DM: Can you please summarise why you see Japanese small caps as attractive today? 

JO: Japanese small caps are less volatile in terms of global economic movements.  

More than 90% of listed stocks are small and mid-cap stocks, with a market capitalisation of JPY 45 billion. 

And there is a high degree of diversity: [there are] many sectors such as banks, securities, raw materials, oils and so on. This means that compared to, for example, US equity, Japanese small caps have a lower correlation with those asset classes.  

The third point is information asymmetry or low coverage by sell-side analysts. For example, on average, Japanese small caps are covered by only one or two people.  

DM: Thanks, Sean. Thank you, Junki.  

SP: Thank you, Daniel. It was our pleasure.  


Please note that articles may contain technical language. For this reason, they may not be suitable for readers without professional investment experience. Any views expressed here are those of the author as of the date of publication, are based on available information, and are subject to change without notice. Individual portfolio management teams may hold different views and may take different investment decisions for different clients. This document does not constitute investment advice. The value of investments and the income they generate may go down as well as up and it is possible that investors will not recover their initial outlay. Past performance is no guarantee for future returns. Investing in emerging markets, or specialised or restricted sectors is likely to be subject to a higher-than-average volatility due to a high degree of concentration, greater uncertainty because less information is available, there is less liquidity or due to greater sensitivity to changes in market conditions (social, political and economic conditions). Some emerging markets offer less security than the majority of international developed markets. For this reason, services for portfolio transactions, liquidation and conservation on behalf of funds invested in emerging markets may carry greater risk.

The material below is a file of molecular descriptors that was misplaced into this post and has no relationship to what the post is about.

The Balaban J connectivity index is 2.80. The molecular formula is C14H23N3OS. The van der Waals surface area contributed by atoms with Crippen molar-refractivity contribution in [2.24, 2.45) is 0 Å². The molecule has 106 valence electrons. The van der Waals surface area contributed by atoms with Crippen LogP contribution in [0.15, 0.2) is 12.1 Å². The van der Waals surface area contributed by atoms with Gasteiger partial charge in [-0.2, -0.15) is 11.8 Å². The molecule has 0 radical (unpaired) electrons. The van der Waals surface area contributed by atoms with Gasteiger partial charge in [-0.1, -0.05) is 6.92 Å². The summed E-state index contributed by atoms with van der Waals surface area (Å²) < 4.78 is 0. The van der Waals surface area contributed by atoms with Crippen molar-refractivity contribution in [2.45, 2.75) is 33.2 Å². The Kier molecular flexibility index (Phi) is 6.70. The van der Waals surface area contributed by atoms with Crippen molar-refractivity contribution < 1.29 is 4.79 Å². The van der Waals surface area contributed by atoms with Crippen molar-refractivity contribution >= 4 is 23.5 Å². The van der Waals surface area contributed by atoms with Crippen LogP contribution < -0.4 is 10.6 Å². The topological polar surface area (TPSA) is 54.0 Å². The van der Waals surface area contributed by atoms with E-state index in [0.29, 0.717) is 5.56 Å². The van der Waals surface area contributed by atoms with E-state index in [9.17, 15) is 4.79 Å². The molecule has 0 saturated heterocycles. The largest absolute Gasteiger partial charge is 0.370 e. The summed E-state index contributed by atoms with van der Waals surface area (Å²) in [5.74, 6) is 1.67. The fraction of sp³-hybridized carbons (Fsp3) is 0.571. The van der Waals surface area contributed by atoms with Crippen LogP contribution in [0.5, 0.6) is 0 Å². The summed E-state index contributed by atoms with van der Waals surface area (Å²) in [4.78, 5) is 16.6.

Environmental, social and governance (ESG) investment risk: The lack of common or harmonised definitions and labels integrating ESG and sustainability criteria at EU level may result in different approaches by managers when setting ESG objectives. This also means that it may be difficult to compare strategies integrating ESG and sustainability criteria to the extent that the selection and weightings applied to select investments may be based on metrics that may share the same name but have different underlying meanings. In evaluating a security based on the ESG and sustainability criteria, the Investment Manager may also use data sources provided by external ESG research providers. Given the evolving nature of ESG, these data sources may for the time being be incomplete, inaccurate or unavailable. Applying responsible business conduct standards in the investment process may lead to the exclusion of securities of certain issuers. Consequently, (the Sub-Fund's) performance may at times be better or worse than the performance of relatable funds that do not apply such standards.